Angiosarcoma is one of the rarest types of sarcoma of the thorax. The true incidence is unknown because only a hundred or so cases have been reported.1,3–5
Studies have shown a slight female preponderance and the tumour typically occurs in the sixth decade.4
The aetiology of PAS is obscure. It has been suggested to be a neoplastic transformation of primitive mesenchymal cells present in the intima of the pulmonary arteries.1,3
Diagnosis is difficult and often delayed because symptoms are insidious and nonspecific. The common symptoms are dyspnoea, cough and chest pain, with or without right ventricular dysfunction. These symptoms mimic thromboembolic disease and the patients can be easily misdiagnosed. Signs such as weight loss, fever or anaemia could also be present.1,4
Chest x-ray generally shows large masses in the anterior mediastinum and hilar enlargement. Findings on the CT scan are similar in PAS and thromboembolic disease and are characterised by filling defects at different levels in the pulmonary vasculature. Gadolinium magnetic resonance imaging (MRI) with enhancement of the lesion is indicative of the tumour. This enhancement gives MRI an advantage in the differential diagnoses because a non-vascularised intraluminal thrombus should not enhance after injection of gadolinium. Information about the enhancement on sarcoid infiltration of the pulmonary artery was not found in the literature; however, 80% of patients with infiltrative lung disease presented positive results on MRI when the disease was active.6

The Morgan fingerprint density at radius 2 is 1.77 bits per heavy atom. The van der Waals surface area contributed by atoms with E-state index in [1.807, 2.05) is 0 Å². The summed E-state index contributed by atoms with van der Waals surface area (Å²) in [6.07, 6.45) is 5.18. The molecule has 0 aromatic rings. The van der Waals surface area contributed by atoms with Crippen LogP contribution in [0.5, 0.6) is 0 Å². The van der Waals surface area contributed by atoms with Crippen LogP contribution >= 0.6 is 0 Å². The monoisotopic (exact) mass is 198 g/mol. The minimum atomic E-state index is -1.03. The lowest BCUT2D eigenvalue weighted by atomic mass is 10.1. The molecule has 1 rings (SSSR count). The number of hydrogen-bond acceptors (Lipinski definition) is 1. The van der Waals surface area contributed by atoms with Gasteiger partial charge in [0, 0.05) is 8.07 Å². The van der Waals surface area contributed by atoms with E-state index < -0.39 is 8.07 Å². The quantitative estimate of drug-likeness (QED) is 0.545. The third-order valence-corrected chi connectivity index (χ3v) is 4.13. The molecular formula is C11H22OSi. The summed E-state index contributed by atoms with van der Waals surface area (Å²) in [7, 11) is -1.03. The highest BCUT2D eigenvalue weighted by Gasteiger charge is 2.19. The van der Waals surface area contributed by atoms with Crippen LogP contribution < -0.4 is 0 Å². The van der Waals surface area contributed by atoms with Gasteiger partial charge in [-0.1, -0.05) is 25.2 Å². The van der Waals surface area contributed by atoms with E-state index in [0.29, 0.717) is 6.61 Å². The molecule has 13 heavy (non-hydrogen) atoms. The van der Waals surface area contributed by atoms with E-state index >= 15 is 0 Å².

Surgical or percutaneous biopsy confirms the diagnosis of PAS.3
For vascular tumours there is a risk when performing CT guided biopsy, mainly haemorrhagic complications. In this case, although the mediastinal mass showed a relationship with the pulmonary trunk and main pulmonary branches, the tumour was solid and large. In addition, the surgical staff is well trained and defined that the biopsy would not be harmful to the patient. Indeed, the CT guided biopsy was performed and the patient had no complications.
Because clinical findings usually cannot distinguish between PAS and acute or chronic embolic disease, patients are initially treated with anticoagulants or even with thrombolysis. There are no studies evaluating long term anticoagulation to determine if this treatment would improve outcome. In fact, many case reports suggest that the failure of anticoagulation to improve a patient’s condition should raise the suspicion of PAS.2
This patient was referred with such advanced disease that the initial diagnosis was lung cancer, so we did not prescribe anticoagulation. Because these tumours are rare, data from large randomised trials are not available and the best treatment for primary PAS is still unknown. Case reports suggest that surgical resection is the treatment of choice for PAS, and is thought to produce the best survival rates in the earliest stages of disease. However, even after the surgery, the mean survival period is 12 months. Palliative chemotherapy is the usual treatment in advanced disease, with response rates of approximately 50%.4
- Although rare, pulmonary artery sarcoma is a differential diagnosis for pulmonary embolism.
- Pulmonary angiosarcomas are difficult to diagnose and a high suspicion is needed.
- Early diagnosis is associated with better prognosis.